- Everything you need to know about disc brakes

4. Thru-axles

lightning thru-axles.jpg

lightning thru-axles.jpg

The thru-axles, through-axle or bolt-thru axle, is an oversized axle system that was first developed in mountain biking when disc brakes were being introduced and have now been ported over to modern disc-equipped road bikes. Compared to skinny 9mm quick release skewers, thru-axles comprise a hollow oversized axle threading into a closed dropout. Chief benefits included extra stiffness and more secure wheel retention, but downsides involve having to completely remove the axle to release the wheel for slower wheel changes.  Mountain bikes have settled on 12, 15 and 20mm axle diameters depending on the application, but after the early disc-equipped road bikes used 15mm axles, we’re now seeing 12mm become the standard on all new bikes.

5. Wide tyres

WTB Horizon tyres - 2.jpg

WTB Horizon tyres - 2.jpg

In the early days of road cycling, tyres were wide because the roads were rough, but as road surfaces improved tyres got narrower. The reverse is now happening, with road conditions deteriorating and wider tyres definitely back in fashion. So wide tyres have made a comeback on road bikes, and while this isn’t a trend that is directly inspired by mountain biking, that sport has also gone through considerable changes with tyres also getting wider than was common a decade ago, with 2.8, 3in and wider tyres being sold on recently designed mountain bikes. So wide tyres is a trend reflected on both sides of the fence.

- Trend spotting: Why you need to switch to wider tyres

6. Tubeless tyres

Everyone hates a flat tyre, and they are common on mountain bikes, from thorns to pinch flats. Tubeless technology was another key development that genuinely improved the enjoyment of mountain biking by virtually eliminating flat tyres, though they do still happen from time to time, but not with the same frequency they used to. Tubeless tyre technology, like disc brakes, have come a long way, with better compatibility between the many tyre and wheel brands. Road tubeless is slowly gaining ground in the road market with most modern wheels now tubeless compatible and a growing list of decent tubeless tyre options and great understanding of how to setup a tubeless tyre with liquid sealant, but it still faces hurdles, chiefly compatibility between different tyre and rim brands to ensure easy setup.

- Buyer's guide to tubeless tyres

7. 1x drivetrains

whyte_wessex_one_-_crank.jpg

whyte_wessex_one_-_crank.jpg

My first mountain bike had a triple chainset - today all my mountain bikes have single ring drivetrains. Ditching the front mech and going to a single ring crankset with a wide-range cassette has become hugely popular in mountain biking, with SRAM instrumental in making ditching the front mech much easier with its wide-range cassettes and clutch-style mechs (more on those later) designed to stop the chain dropping off. In porting this technology over to the road market SRAM has found instant appeal with the growing gravel and adventure bike market, where the simplicity and wide gearing range are big appeals, as well as cyclocross where the reduced mud clogging effects of removing the front mech not been lost on racers.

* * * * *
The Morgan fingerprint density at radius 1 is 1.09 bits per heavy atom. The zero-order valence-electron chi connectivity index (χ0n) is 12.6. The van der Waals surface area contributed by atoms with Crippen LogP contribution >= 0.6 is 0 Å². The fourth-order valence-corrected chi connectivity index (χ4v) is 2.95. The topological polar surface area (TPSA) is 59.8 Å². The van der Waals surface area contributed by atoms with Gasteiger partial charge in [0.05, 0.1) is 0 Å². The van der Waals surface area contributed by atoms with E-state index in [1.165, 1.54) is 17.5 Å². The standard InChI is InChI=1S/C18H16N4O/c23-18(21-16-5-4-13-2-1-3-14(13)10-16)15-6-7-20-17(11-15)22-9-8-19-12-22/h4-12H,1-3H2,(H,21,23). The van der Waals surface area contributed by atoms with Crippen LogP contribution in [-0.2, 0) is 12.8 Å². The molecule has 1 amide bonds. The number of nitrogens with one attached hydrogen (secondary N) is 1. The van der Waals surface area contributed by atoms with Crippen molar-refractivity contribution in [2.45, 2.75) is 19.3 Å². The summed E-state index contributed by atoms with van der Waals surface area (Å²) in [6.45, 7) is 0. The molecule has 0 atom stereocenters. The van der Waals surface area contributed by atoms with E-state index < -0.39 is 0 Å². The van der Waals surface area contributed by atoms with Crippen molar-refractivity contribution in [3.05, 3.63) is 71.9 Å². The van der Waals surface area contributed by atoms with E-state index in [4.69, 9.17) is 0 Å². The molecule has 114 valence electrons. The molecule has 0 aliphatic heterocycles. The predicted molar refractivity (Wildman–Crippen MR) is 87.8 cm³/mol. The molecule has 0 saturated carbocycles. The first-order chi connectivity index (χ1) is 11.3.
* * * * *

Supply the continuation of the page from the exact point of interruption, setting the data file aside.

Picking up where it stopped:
- Review: 3T Strada

And it’s increasingly common on road bikes. Both the 3T Strada and Whyte Wessex One are designed entirely around a 1x drivetrain, there’s no way of fitting a front mech. The 3T Strada is even being raced in the professional peloton. It’s unlikely that 1x will ever replace 2x drivetrains but we do expect to see a lot more uptake with non-racing cyclists who can see the appeal, and the number of homemade 1x drivetrains we’re seeing is a testament to the interest in this technology.

- 23 road, gravel and cyclocross bikes with 1X gearing – can one chainring do it all?

8. Clutch-style rear mechs

shimano_ultegra_rx_-_1.jpg

shimano_ultegra_rx_-_1.jpg

Which brings us neatly onto clutch-style rear mechs. A few years ago Shimano introduced a Shadow Plus mountain bike rear mech with a clutch-style mechanism designed to prevent the chain flapping about when riding over rough ground, making dropped chains a thing of the past.

Combined with thick/thin chainrings it became pivotal to SRAM’s 1x systems. It all but eliminates the risk of the chain dropping off the chainring in the absence of the front mech. And now Shimano has introduced it to the road market with its new Ultegra RX rear mech. It’s aimed at road and gravel bikes and first made its debut at Paris-Roubaix, a tough race where dropped chains have ruined races in the past. Expect to see these become more common, firstly with 1x groupsets on gravel and adventure bikes but increasingly on regular road bikes.